Review: 2 Days in New York, dir. Julie Delpy
Out on 18 May, 2 Days in New York is the latest directorial offering from the uniquely talented Julie Delpy, who also stars in the film alongside co-writer Alexia Landeau. BEVer Sonia Zadurian gives us her thoughts on this thoroughly enjoyable and thought provoking release from the director who professes to have been “fired by every agency in town”…
2 Days in New York follows on from Delpy’s 2007 hit 2 Days in Paris, which followed French photographer Marion (Delpy) and her American boyfriend Jack (Adam Goldberg) during a two day sojourn in Marion’s home city, as they spent time with her sister Rose (Landeau), parents (Marie Pillet, Albert Delpy) and numerous ex-boyfriends.
Five years later, Delpy reintroduces Marion, who is now living in New York with current boyfriend Mingus (Chris Rock). The pair are raising Marion and Jack’s young son (Owen Shipman), whilst also regularly caring for Mingus’ daughter from a previous relationship (Talen Riley). The living situation is ideal and the family seem extremely well settled, until Marion’s father and sister come to stay.
Though the narrative presents a thoroughly modern reconstituted family, the film feels older in both tone and spirit. 2 Days in New York is full of the kind of sharp, quick, situational humour one might expect from a classic screwball comedy, as differences in language and culture give way to the hilarity of misunderstanding. The entire film features fantastic comedic timing, in both performance and editing, but one dinner table sequence in particular epitomises the style and mood of the piece.
As Marion and Rose bicker loudly in French, Mingus attempts a conversation with Marion’s father which is thwarted by some incorrect translations. The fast paced chaos gradually builds to a wildly inappropriate climax which, once they’ve managed to control their laughter, will leave viewers marvelling at the skill involved in crafting such a scene.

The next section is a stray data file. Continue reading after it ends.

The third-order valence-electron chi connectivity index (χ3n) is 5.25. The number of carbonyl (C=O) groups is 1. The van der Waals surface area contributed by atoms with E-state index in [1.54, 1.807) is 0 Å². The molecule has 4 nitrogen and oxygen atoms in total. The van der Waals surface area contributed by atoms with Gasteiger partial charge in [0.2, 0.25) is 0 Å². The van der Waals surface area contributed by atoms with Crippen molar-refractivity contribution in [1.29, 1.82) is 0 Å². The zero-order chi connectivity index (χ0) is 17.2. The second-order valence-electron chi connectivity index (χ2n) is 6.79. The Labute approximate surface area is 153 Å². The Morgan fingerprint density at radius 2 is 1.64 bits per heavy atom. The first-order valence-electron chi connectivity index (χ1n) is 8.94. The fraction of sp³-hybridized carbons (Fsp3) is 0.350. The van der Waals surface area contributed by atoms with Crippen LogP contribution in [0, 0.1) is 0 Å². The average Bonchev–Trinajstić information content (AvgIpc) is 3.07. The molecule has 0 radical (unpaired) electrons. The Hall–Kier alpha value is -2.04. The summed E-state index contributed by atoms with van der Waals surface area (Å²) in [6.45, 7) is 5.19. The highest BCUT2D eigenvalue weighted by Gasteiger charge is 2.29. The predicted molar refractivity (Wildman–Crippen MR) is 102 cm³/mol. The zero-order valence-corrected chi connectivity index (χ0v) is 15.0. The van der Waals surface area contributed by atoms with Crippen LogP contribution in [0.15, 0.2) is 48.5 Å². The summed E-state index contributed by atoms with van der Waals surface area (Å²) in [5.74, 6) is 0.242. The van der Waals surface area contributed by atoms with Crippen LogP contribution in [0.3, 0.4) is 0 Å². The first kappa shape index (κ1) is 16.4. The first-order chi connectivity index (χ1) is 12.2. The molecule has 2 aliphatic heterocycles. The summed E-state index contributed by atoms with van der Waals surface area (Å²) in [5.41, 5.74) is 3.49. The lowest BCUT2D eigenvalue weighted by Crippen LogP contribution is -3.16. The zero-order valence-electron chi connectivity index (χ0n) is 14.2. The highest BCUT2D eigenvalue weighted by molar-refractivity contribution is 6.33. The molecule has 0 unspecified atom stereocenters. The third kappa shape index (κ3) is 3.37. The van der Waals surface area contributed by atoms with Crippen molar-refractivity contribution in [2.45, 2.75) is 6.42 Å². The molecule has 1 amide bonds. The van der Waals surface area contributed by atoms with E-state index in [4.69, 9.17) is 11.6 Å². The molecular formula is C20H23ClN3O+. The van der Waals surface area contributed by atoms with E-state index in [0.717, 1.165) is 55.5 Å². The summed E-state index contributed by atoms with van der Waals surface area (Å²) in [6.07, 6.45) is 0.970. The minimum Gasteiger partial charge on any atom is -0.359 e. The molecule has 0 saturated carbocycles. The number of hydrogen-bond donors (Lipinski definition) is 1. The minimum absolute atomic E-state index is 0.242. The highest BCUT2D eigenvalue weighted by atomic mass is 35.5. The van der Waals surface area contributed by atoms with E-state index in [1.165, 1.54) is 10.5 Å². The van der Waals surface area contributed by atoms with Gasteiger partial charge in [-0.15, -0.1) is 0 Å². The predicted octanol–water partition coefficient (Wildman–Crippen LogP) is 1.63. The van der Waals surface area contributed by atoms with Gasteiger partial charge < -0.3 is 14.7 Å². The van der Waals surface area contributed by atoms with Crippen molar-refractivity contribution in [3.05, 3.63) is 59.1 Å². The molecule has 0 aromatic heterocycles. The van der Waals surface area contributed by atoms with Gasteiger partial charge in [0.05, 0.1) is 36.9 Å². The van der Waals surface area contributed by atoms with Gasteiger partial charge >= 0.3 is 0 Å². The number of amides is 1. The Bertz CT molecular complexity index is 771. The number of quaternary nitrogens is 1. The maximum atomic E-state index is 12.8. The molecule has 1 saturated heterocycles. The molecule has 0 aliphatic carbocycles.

As well as being riotously farcical, the film has several quieter moments of existential questioning; a testament to a smart script which refuses to play within the usual romantic comedy boundaries. A well written and thoroughly charming character combines with a perfectly balanced performance from Delpy, to ensure that the audience will gladly follow Marion into even the most unusual of territories.
The film is extremely well cast, as the actors not only make the most of their lines but also understand how best to approach interactions with other characters. Rock excels in a role which allows him to play a straighter comedic character than usual, whilst Julie Delpy’s father Albert commands some of the loudest laughs as Marion’s eccentric papa.
2 Days in New York is a refreshing romantic comedy which draws its laughter from several different comedic traditions whilst maintaining an underlying sweetness throughout. Charming performances, perfectly edited sequences and a hilarious culture clash script combine to ensure that 2 Days in New York is a true joy from start to finish.
2 Days in New York will be out in UK cinemas 18 May.
Click here for our exclusive interview with Julie Delpy, which marked the 2007 release of 2 Days in Paris.